Turnbull's funding failure
The Turnbull Government’s attempt to scrap Gonski funding was completely rejected at a farcical Education Council meeting in Hobart on Friday 7 April.
Education Minister Simon Birmingham not only failed to present an alternative funding proposal, he has failed to convince a single state to back attempts to end needs-based Gonski funding after 2017.
State and territory ministers have spoken out against the plan, saying that the Turnbull Government must honour the six-year Gonski agreements, and that cutting funding will hit disadvantaged students the hardest.
NSW Education Minister Rob Stokes said that failing to honour the last two years of the Gonski agreements would have the biggest impact on disadvantaged students.
He presented a new analysis which showed that NSW faced losing $1.3 billion in 2018 and 2019 if Gonski funding was not extended past this year.
He said this worked out to an average of $1400 less in federal government support for every NSW public school student and $500 for every private school student.
Mr Stokes said: "We have a bi-lateral agreement and have met our obligations and we will be insisting the Commonwealth does likewise".
AEU Federal President Correna Haythorpe said that Malcolm Turnbull needed to listen to the states, and honour the full six years of the Gonski agreements, which would deliver an extra $3.8 billion in resources to schools.
“But only one-third of the extra funding in the Gonski agreements has been delivered, and we need funding to continue in 2018 and 2019 so all schools have the resources they need.
Ms Haythorpe said that the Turnbull Government had repeatedly failed to meet its own deadlines to develop a concrete funding proposal in the 11 months since it announced it wanted to end Gonski.
“We have had months of excuses, and there is still no detail, and no alternative proposal on the table.
The Federal Government now wants to hold yet another Education Ministers meeting in June, just a few weeks before the COAG meeting where Malcolm Turnbull has said he wants a funding agreement to be finalised.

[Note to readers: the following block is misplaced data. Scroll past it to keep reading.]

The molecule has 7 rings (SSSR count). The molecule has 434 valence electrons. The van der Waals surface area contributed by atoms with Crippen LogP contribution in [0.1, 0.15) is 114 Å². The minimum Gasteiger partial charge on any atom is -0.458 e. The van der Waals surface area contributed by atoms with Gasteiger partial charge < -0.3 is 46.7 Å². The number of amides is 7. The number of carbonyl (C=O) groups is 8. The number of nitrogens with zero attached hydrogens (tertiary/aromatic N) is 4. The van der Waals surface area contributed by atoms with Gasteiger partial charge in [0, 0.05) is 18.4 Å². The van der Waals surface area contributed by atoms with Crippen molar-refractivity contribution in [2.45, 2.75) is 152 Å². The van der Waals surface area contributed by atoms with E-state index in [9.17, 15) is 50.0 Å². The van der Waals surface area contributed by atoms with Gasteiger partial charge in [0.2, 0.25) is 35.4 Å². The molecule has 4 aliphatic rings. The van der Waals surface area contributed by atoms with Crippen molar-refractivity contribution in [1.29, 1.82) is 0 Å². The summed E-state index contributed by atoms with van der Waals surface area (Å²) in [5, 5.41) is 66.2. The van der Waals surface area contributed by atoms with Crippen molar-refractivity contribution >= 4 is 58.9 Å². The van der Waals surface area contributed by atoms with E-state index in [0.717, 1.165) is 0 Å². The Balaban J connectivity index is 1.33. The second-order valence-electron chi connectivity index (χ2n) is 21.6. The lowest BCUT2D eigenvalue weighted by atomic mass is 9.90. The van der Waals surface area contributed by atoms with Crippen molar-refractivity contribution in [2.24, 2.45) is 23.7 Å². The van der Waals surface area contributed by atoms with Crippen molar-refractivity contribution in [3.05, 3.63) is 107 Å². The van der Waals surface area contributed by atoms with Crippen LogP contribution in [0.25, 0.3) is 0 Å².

This is a chaotic, last-minute attempt to justify the Turnbull Government’s attempts to end needs-based funding.
Both Labor and Coalition state governments today called on Malcolm Turnbull to fund Gonski in full, with six other education ministers joining Rob Stokes in condemning the delay and standing up for Gonski.
Acting Victorian Education Minister Jenny Mikakos said:
“Victorian schools, students and parents still have no idea if the homework clubs, extra teachers and reading and maths programs will continue because Malcolm Turnbull refuses to put a funding offer on the table.”
“For Victoria, Malcolm Turnbull walking away from the Gonski funding agreement represent a $1 billion lost to our Victorian students, mainly from our most needy and disadvantaged students. This funding is absolutely critical to lifting student outcomes.”
“We know that by investing in education we are investing in our country’s future. We will not stand silently and allow Malcolm Turnbull to walk away from schools funding in this county. It is not good enough that schools still have no clarity about funding into the future.”
ACT Education Minister Yvette Berry said:
“The ACT signed up to agreements for six years, with reforms to support the schools and students that are the most disadvantaged. We’ve implemented the reforms, we now need a clear commitment from the federal government. The only way they can do that is to live up to their side of the agreement.”
“Regardless of their politics, state and territory education ministers are united in opposition to cuts to Gonski,” Ms Haythorpe said.
“Malcolm Turnbull is ignoring advice from state governments, principals, parents and teachers that Gonski needs-based funding is working, and trying to push ahead with his own flawed system which would end needs-based funding.
“He needs to admit his plans have failed, and give our schools the funding they need.”